England at Euro 2016. A Case for the Defence

So last time I looked at defenders who made the various cuts and the following players made it:

Defenders: N Clyne, K Walker, S Cook, C Smalling, J Stones, J Tomkins, A Cresswell, R Bertrand, D Rose

I did a bit of full-back trimming to get to that point, so today I’ll concentrate on centre-backs. Remember that I want as much young talent involved as possible while still retaining enough quality to win games. I looked at the fixtures definitely known about (Russia, Wales, Slovakia) and the likely opponents in the Round of 16 (Romania/Poland/Czech Rep/Austria) and decided England need players comfortable in possession for early rounds.

Mark Thompson who runs the ETNAR site is super-determined to look at on-ball stats that are useful for defenders. Mark’s latest work certainly comes in handy here. I can compare each player’s style to fellow Premier League centre-backs. What I’m interested in here is the last 3 columns. It’s all explained on the viz. Essentially, how much ball does this player have, does he keep it short, how comfortable is he with bringing the ball out rather than just wellying it?

ETNAR gifYou’ll note that I’ve included last season for Tomkins. This is because he’s played a lot at right back this season. It’s going to effect the numbers I’m interested in. Last season he played at right back less, and as you’ll see, he doesn’t quite look so hot on the ball there at centre-back.

However, it’s always useful to recognise that what a player is asked to do is often restrictive. Still, for now, I’m being cautious and concentrating on what I know he can do in the position he’s being considered for.

Tomkins can’t match Smalling and Stones’ numbers here whatever position he plays. Steve Cook isn’t too far behind, though, with his volume of passing and its shortness, but he doesn’t bring it out like Smalling and Stones.

I also have to confess to liking the player characteristics section at Whoscored. Here’s my guys:

Whoscored gifWhen I say I like them, I mean I like the idea of them. I’ve watched most of the games John Stones has played in his senior career (I’m an Everton fan). According to the Whoscored statistical measurements he has ‘no signifcant weaknesses’. One begs to differ. Also, looking at some of the other ‘measurements’ like ‘concentration’…well, Lord knows how they arrive at that statistically.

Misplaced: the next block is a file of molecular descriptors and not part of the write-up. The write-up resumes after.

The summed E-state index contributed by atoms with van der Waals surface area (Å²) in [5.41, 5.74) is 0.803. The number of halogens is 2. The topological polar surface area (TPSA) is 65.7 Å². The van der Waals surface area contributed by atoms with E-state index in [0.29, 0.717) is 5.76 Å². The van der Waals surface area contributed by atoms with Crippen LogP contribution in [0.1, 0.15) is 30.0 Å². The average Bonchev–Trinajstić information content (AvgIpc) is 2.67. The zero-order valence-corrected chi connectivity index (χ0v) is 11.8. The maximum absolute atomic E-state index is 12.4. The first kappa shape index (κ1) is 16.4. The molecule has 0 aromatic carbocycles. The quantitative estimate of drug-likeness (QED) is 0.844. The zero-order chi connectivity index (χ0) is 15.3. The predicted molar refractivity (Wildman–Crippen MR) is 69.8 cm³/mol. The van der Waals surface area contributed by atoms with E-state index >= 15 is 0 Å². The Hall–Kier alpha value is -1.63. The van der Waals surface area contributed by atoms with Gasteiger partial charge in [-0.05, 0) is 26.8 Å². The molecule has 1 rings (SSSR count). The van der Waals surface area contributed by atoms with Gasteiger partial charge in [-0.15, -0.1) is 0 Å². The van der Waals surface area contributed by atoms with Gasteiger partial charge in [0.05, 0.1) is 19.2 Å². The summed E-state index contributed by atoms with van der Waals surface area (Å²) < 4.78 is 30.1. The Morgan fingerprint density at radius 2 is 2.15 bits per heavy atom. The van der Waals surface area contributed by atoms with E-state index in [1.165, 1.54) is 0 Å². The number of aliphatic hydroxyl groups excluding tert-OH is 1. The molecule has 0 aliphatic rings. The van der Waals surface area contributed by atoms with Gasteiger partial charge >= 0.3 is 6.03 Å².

But let’s ‘concentrate’ on the positive bits. Passing, blocking and all those types of things you can easily compare those to other players. Granted, there’s not a lot of context but you can get some of that from the ‘style of play’ section.

The Whoscored stuff backs up (well it is from the same data source) Mark’s profiles in that Tomkins (goodbye for now James) is not what I want for this England squad at the moment, and also about Stones and Smalling on-the-ball style too. Neither Stones and Smalling appear statistically exceptional in the air. This backs up my eye test on Stones certainly. Steve Cook, however? It gives me another reason to consider him. He can pass it and head it. Maybe not critically important at international level, heading, but I’m looking for some diversity, and he could be used for a specific job if needed.

Worryingly, Stones is the only one meeting criteria right now who is classed as a ‘young talent’. I’m struggling to meet brief already. Follow me on twitter @footballfactman.

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One Response to England at Euro 2016. A Case for the Defence

  1. Pingback: Fanalyst survey: Favourite articles | Every Team Needs A Ron

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